Aaron:

Well, I might be unusual, but the subject line is almost irrelevant to me. I’m like-

Beck:

Oh, you open every one.

Aaron:

Yeah, I’m using my down arrow key there and just-

Beck:

Yes, yes, yes. Down, down, down, down, down. Yeah.

Aaron:

The subject line is just not good enough for me. I need to see what’s in there. Sometimes even the formatting, I probably shouldn’t say this, even the formatting of an email when there’s like a block quote, a nice juicy block quote, then I’ll stop and say like, “Oh, what does that quote say?”

Beck:

Ah, interesting.

Aaron:

I’m doing it visually, in some ways.

Beck:

Yeah. Oh, okay. I haven’t heard that before. Visual, okay, and curiosity, appeal to your curiosity.

Aaron:

Yeah.

How He Writes Stories

Beck:

I like it. Now, what about actually creating a story? We like to chat with folks about, well, where do you get the idea for a story? Does it get handed down to you and you go, “Oh, okay. Now I got to go write about this,” or are you standing in the shower? You’re on a walk with your dog and you go, “Oh, this sounds interesting.” Or are you scrolling through Twitter and you’re like, “Wait, something’s happening.” Or, do you ever get it from pitches? How does a story come to light?

Aaron:

Look, it is all of the above. It’s 2020, it’s the web. I’m writing some stories that take me an hour to write, and I’m writing some stories that take me six months to write. I have stories that haven’t been written, that aren’t out yet, that I’ve been like sort of noodling and working on and reporting on for months and months and months.

Beck:

Yeah.

Aaron:

I think one way that I am definitely trying to orient myself a little better and that some of my younger colleagues at Fortune are great at, Jeff John Roberts had a great story over the weekend about the Holocaust weirdness on TikTok.

Beck:

What? What’s on TikTok now. God, it’s so crazy, that world. I can’t even keep up. Go ahead, go ahead.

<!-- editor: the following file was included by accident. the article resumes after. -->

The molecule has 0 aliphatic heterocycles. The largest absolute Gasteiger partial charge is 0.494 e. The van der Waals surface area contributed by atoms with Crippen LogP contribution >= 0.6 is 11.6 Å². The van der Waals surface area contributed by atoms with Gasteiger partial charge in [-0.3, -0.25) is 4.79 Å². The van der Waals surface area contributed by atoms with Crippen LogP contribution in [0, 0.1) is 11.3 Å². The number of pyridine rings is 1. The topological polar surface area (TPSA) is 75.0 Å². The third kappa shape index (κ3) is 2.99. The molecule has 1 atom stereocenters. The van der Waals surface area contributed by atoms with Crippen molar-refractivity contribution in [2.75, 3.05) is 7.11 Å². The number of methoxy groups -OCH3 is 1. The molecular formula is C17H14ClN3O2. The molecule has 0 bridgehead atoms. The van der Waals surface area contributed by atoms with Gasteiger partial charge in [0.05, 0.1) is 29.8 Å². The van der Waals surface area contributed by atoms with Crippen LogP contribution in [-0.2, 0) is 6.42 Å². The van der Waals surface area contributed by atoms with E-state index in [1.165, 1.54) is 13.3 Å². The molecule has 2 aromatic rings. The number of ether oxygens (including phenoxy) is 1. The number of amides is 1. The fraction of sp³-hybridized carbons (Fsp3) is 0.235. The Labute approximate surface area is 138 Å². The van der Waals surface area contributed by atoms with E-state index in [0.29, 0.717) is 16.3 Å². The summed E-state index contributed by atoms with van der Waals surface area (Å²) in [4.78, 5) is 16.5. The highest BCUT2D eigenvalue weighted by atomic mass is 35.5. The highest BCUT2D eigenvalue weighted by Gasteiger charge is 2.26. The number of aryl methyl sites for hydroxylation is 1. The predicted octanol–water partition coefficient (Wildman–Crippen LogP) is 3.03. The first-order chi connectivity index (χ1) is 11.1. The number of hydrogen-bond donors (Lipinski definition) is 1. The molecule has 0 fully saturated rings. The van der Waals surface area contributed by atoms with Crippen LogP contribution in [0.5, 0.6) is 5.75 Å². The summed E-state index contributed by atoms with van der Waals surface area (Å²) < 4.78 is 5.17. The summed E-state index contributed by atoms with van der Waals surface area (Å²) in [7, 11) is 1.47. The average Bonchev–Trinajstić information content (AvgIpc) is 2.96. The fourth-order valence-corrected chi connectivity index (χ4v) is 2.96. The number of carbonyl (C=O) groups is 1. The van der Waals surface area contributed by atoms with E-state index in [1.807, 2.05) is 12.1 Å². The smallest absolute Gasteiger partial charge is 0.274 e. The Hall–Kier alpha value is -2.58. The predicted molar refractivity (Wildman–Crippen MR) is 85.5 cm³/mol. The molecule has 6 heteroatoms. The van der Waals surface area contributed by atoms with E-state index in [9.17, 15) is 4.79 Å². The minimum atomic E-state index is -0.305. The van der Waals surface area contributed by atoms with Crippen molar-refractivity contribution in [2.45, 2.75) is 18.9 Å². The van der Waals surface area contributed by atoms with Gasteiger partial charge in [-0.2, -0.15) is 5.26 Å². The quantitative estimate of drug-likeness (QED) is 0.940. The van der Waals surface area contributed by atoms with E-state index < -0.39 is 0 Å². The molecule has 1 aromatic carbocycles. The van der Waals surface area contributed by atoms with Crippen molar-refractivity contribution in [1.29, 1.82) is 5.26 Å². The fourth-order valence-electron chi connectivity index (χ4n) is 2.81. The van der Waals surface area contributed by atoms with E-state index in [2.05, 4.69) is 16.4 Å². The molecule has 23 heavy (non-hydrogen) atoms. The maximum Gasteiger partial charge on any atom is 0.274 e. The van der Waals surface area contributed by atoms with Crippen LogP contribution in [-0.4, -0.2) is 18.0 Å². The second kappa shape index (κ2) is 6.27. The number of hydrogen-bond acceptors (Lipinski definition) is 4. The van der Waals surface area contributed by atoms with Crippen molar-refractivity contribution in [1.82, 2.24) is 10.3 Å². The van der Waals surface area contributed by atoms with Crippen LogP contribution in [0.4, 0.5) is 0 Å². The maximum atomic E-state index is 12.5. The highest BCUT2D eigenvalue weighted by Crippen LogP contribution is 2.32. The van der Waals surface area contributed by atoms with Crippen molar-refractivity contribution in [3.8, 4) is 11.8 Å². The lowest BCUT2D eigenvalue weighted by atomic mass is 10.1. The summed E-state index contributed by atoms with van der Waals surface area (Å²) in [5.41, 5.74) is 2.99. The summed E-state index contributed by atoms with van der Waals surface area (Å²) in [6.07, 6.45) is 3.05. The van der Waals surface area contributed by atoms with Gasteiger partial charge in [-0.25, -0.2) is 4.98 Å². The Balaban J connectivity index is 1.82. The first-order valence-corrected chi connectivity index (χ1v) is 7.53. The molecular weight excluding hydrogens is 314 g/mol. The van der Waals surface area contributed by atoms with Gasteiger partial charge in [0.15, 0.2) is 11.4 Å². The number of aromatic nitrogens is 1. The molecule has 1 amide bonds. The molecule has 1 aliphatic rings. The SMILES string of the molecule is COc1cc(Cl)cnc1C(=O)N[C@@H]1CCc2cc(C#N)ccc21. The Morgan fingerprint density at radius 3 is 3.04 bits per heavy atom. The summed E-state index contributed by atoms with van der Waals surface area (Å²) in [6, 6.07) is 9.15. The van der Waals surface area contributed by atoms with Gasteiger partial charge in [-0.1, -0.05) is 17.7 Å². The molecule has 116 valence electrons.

Aaron:

I am trying to keep up more on social media, on Twitter. I have three teenage-ish, two of them aren’t teenagers anymore, but three kids who also help me really kind of … I listen in on what their, what tech topics they’re listening in on. It is a wide spectrum wide, a wide funnel. Is that the right analogy?

Beck:

Yes, it is.

Aaron:

That I’m trying to get story ideas from, so it’s not just the same old pathways that I’ve been using for years and years and years.

Beck:

Mm-hmm (affirmative). Yeah, you got to evolve. You did say, “Oh yeah, it comes from everything.” But are there ever pitches that you go, “Oh, wait, that’s the nugget of a really good story,” or is that so rare, it’s not even funny?

Aaron:

I don’t know that necessarily the nugget, but I definitely get pitches where someone has done some research about something that I was thinking of vaguely for a long time. That can help crystallize. I’m trying to think of a great example recently. It’s not jumping to mind. But for many years, cord-cutting was a thing, but it was hard to get your finger on it. Then I started getting reports that were more focused on the average cable bill price, looking, including everything, all-inclusive. This is a few years ago now, but and how much of it, how it has gotten so high when you included all the extra charges. It was a nugget that sort of crystallized to me like, “Oh right, okay. Everybody’s cord-cutting because it’s a rip-off.”

Beck:

Yeah. Yeah.

Aaron:

And here’s the guy who did the statistic that really proves that and shows, over the last 10 years, here’s how much cable bills have gone up. I think sometimes when people have something really original that they’ve uncovered or analysis they’ve done, it can help focus something that I’ve generally been thinking about.

Beck:

So from all over the place.

_______

Aaron is not the only tenured journalist with mixed feelings about journalism’s future. Hear what three other journalists had to say about it in our blog, 3 Journalists on Funding the Future of Journalism, talking newsletters, paywalls, subscription models, and more. For more great conversations with top-tier journalists, subscribe to our podcast for new episodes every week! Also, follow us on Twitter for the latest updates, episode drops, and blog releases.

Mathew Cruz

Mathew started at OnePitch in January of 2020 as a Marketing Apprentice. He currently serves as the SEO & Content Marketing Specialist handling content creation from social media to the OnePitch blog. Mathew studied Integrated Marketing Communications at San Diego State University. In his free time, he loves creating art, visiting museums, and traveling.